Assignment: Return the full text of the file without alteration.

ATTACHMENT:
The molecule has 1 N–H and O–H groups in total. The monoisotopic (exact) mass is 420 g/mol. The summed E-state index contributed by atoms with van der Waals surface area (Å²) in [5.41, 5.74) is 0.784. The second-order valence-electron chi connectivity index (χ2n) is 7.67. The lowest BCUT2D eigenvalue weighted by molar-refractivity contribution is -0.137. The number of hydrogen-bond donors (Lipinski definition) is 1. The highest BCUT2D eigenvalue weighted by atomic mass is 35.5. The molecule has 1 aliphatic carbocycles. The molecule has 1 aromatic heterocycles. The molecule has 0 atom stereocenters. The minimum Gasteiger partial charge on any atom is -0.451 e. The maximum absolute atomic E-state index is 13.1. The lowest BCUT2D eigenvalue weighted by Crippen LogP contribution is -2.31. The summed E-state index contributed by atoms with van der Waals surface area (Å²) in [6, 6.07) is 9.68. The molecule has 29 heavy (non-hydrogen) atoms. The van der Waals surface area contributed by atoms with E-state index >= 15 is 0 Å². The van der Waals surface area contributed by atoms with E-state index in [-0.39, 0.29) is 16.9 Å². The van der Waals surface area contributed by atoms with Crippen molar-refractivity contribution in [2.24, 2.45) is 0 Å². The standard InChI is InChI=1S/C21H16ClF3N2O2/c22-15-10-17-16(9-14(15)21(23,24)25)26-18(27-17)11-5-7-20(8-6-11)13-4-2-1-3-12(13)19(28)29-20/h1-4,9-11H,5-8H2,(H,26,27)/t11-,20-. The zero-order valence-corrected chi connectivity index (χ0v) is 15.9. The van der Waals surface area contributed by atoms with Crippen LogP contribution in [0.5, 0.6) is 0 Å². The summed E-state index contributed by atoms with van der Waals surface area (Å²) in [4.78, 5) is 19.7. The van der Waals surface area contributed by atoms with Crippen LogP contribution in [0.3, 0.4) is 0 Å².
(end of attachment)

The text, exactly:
The molecule has 1 N–H and O–H groups in total. The monoisotopic (exact) mass is 420 g/mol. The summed E-state index contributed by atoms with van der Waals surface area (Å²) in [5.41, 5.74) is 0.784. The second-order valence-electron chi connectivity index (χ2n) is 7.67. The lowest BCUT2D eigenvalue weighted by molar-refractivity contribution is -0.137. The number of hydrogen-bond donors (Lipinski definition) is 1. The highest BCUT2D eigenvalue weighted by atomic mass is 35.5. The molecule has 1 aliphatic carbocycles. The molecule has 1 aromatic heterocycles. The molecule has 0 atom stereocenters. The minimum Gasteiger partial charge on any atom is -0.451 e. The maximum absolute atomic E-state index is 13.1. The lowest BCUT2D eigenvalue weighted by Crippen LogP contribution is -2.31. The summed E-state index contributed by atoms with van der Waals surface area (Å²) in [6, 6.07) is 9.68. The molecule has 29 heavy (non-hydrogen) atoms. The van der Waals surface area contributed by atoms with E-state index >= 15 is 0 Å². The van der Waals surface area contributed by atoms with E-state index in [-0.39, 0.29) is 16.9 Å². The van der Waals surface area contributed by atoms with Crippen molar-refractivity contribution in [2.24, 2.45) is 0 Å². The standard InChI is InChI=1S/C21H16ClF3N2O2/c22-15-10-17-16(9-14(15)21(23,24)25)26-18(27-17)11-5-7-20(8-6-11)13-4-2-1-3-12(13)19(28)29-20/h1-4,9-11H,5-8H2,(H,26,27)/t11-,20-. The zero-order valence-corrected chi connectivity index (χ0v) is 15.9. The van der Waals surface area contributed by atoms with Crippen LogP contribution in [0.5, 0.6) is 0 Å². The summed E-state index contributed by atoms with van der Waals surface area (Å²) in [4.78, 5) is 19.7. The van der Waals surface area contributed by atoms with Crippen LogP contribution in [0.3, 0.4) is 0 Å².